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Transfusion. 2008 Mar;48(3):442-50. Epub 2007 Dec 7.

Effects of high-yield thrombocytapheresis on the quality of platelet products.

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  • 1Department of Pediatrics, University of Berne, Berne, Switzerland.

Abstract

BACKGROUND:

The steadily increasing demands for single-donor apheresis platelet (PLT) concentrates (APCs) are a challenge to the PLT supply system. Therefore, efforts to improve plateletpheresis yield, allowing apheresis products to be split into 2 or more units, are valuable strategies. No data to demonstrate in vivo transfusion efficacy of these high-yield split-APCs are currently available, however.

STUDY DESIGN AND METHODS:

The transfusion efficacy of APCs produced by two apheresis methods involving different harvest and storing procedures and varying PLT yields was investigated. Efficacy measures were the 1-hour percent PLT recovery (PPR(1h)) and the 1-hour corrected count increment (CCI(1h)). In total, 400 APCs, produced with either an Amicus device (Baxter) and stored in PLT additive solution (T-Sol; Amicus method [AM], n = 107) or a Trima device (Gambro) and stored in plasma (Trima method [TM], n = 293), were transfused to 55 children (31 girls; median age, 9.5 years; range, 0.2-18.5 years) with thrombocytopenia due to chemotherapy or aplastic anemia (median, 4 APCs per child; range, 1-68).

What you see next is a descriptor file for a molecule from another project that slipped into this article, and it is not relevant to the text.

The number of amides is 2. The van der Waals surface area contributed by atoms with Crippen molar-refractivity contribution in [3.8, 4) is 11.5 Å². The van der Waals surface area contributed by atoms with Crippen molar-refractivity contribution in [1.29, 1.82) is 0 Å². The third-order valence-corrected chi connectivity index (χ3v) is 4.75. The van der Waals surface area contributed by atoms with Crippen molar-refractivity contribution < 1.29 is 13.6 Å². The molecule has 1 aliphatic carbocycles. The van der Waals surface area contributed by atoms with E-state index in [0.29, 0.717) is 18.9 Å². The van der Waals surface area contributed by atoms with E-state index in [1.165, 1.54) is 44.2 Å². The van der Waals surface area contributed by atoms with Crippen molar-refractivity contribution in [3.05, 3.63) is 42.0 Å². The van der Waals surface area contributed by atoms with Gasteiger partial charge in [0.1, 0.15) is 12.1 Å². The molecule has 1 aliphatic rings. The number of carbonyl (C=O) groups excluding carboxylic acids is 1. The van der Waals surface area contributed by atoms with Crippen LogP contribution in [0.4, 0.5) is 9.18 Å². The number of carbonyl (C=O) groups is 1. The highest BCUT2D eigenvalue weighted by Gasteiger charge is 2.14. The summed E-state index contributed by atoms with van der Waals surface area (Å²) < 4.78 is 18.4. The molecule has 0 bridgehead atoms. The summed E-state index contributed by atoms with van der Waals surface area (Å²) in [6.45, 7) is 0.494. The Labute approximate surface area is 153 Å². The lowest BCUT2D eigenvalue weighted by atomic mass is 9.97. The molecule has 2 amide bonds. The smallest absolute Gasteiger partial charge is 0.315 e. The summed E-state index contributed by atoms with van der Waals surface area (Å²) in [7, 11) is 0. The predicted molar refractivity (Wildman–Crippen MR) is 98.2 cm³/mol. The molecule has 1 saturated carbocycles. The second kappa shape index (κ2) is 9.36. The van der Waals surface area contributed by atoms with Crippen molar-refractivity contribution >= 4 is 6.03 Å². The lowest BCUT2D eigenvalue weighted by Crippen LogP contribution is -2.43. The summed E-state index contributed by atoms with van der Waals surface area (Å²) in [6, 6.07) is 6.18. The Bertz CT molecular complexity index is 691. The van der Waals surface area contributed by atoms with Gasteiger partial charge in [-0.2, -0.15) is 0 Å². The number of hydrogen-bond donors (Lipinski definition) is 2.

RESULTS:

Transfusion efficacy was significantly lower for AM-APCs than for TM-APCs (median PPR(1h), 17 and 33%; median CCI(1h), 7.9 and 15.6, respectively; p < 0.001). Reduced transfusion efficacy correlated in a yield-dependent manner with high apheresis PLT yields (> or =6 x 10(11)) for AM-APCs (p < 0.001).

CONCLUSION:

Although in vitro validation of AM- and TM-APCs has been performed, only by evaluating transfusion efficacy in vivo did the AM turn out to be not suitable for high-yield thrombocytapheresis. This study recommends the implementation of in vivo transfusion efficacy studies for high-yield APC apheresis donations.

PMID:
18067508
[PubMed - indexed for MEDLINE]
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